Many people in rural areas in Minnesota still use on-site disposal methods like backyard burning to dispose of their household wastes. From burning waste in fire pits and woodstoves to the traditional burn barrel, 45% of rural Minnesota’s municipal solid waste (MSW) is still managed in this way. Did you know that burning garbage contributes to nearly half of all wildfires in Minnesota each year, contributes to food contamination on farms, and creates a potent carcinogen?
For most Minnesotans, it is against the law to burn or bury household wastes — it has been illegal since 1969. See the Minn. Statute 88.171: Open Burning Prohibitions for more details on this law. Some farmers are still allowed to burn their household wastes, due to the limited availability of collection or drop-off services for waste and recyclables.
However, even if you live in a county where burning household waste is still allowed, there are several reasons why you should choose to dispose of your waste in another manner.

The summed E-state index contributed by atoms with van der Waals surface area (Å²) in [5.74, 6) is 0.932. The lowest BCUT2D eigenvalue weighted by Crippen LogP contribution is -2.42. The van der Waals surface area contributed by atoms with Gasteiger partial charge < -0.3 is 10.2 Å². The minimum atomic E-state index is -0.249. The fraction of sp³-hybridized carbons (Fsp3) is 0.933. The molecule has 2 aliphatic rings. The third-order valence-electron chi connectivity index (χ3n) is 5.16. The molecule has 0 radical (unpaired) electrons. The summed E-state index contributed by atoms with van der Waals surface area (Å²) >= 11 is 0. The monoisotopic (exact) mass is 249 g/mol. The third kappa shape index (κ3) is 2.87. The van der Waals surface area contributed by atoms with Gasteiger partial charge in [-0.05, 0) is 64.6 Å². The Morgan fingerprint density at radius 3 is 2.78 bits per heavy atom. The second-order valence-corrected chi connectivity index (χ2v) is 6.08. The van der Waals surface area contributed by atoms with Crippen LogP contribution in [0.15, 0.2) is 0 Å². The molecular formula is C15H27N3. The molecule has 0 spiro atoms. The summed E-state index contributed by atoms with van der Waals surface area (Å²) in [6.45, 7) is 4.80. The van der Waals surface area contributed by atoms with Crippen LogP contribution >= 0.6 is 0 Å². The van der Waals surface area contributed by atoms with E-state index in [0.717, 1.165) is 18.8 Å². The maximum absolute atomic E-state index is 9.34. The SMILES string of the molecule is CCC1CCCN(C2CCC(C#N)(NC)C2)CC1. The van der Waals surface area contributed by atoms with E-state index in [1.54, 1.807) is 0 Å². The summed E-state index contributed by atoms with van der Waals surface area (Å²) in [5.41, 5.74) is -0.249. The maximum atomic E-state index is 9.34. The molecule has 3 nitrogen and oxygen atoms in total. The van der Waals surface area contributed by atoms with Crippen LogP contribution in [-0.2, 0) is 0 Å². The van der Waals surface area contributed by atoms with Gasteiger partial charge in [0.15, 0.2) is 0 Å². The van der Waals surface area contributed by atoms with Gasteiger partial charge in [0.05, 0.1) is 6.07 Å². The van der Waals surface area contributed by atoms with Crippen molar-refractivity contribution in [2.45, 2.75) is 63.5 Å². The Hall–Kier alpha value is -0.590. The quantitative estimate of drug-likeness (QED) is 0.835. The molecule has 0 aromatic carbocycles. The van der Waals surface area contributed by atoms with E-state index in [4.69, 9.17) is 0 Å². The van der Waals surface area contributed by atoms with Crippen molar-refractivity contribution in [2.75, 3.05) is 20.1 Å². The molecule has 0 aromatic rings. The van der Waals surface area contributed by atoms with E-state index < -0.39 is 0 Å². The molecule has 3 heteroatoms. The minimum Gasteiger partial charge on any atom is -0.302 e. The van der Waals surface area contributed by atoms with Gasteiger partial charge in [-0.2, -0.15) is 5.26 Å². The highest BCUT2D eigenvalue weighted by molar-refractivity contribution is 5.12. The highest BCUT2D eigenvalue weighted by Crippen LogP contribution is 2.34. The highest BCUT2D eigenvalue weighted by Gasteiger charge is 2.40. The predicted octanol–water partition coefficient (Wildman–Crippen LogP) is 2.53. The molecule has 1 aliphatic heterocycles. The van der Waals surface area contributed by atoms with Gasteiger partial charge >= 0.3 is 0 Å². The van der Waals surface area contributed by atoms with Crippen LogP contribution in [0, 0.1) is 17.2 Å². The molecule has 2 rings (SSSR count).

Burning Garbage Releases Toxic Air Pollutants
Household burn barrels, fire pits, wood stoves or similar homemade devices produce low-temperature fires. They receive very little oxygen and produce a lot of smoke. Under these conditions a variety of toxic substances are produced. Virtually all of the pollutants are released into the air and remain relatively close to ground level where they can be easily inhaled.
Burning household waste in a burn barrel produces carbon monoxide (CO), carbon dioxide (CO2), and nitrogen oxides (NOx). Smaller amounts of more poisonous chemicals are also commonly detected in the smoke: benzene, styrene, formaldehyde, polychlorinated dibenzodioxins (PCDDs or “dioxins”), polychlorinated dibenzofurans (PCDFs or “furans”), polychlorinated biphenyls (PCBs), and heavy metals such as lead, mercury and arsenic.
One of the major environmental and health pollutants produced by residential garbage is dioxin. Dioxin is a potent human carcinogen that is especially harmful for pregnant women, children, and the elderly. Dioxin is also an endocrine disrupter and can cause reproductive, developmental, and immunological problems in humans and animals.
U.S. EPA research shows that burn barrels are the #1 source of dioxin in the U.S. According to the Inventory of Sources of Dioxin in the U.S., March 2001, “just one burn barrel can produce as much or more than a full-scale municipal waste combustor burning 200 tons/day.”
Burn Barrel Reduction Campaign Grants, Mark Rust, MPCA
651-215-0198 or 800-657-3864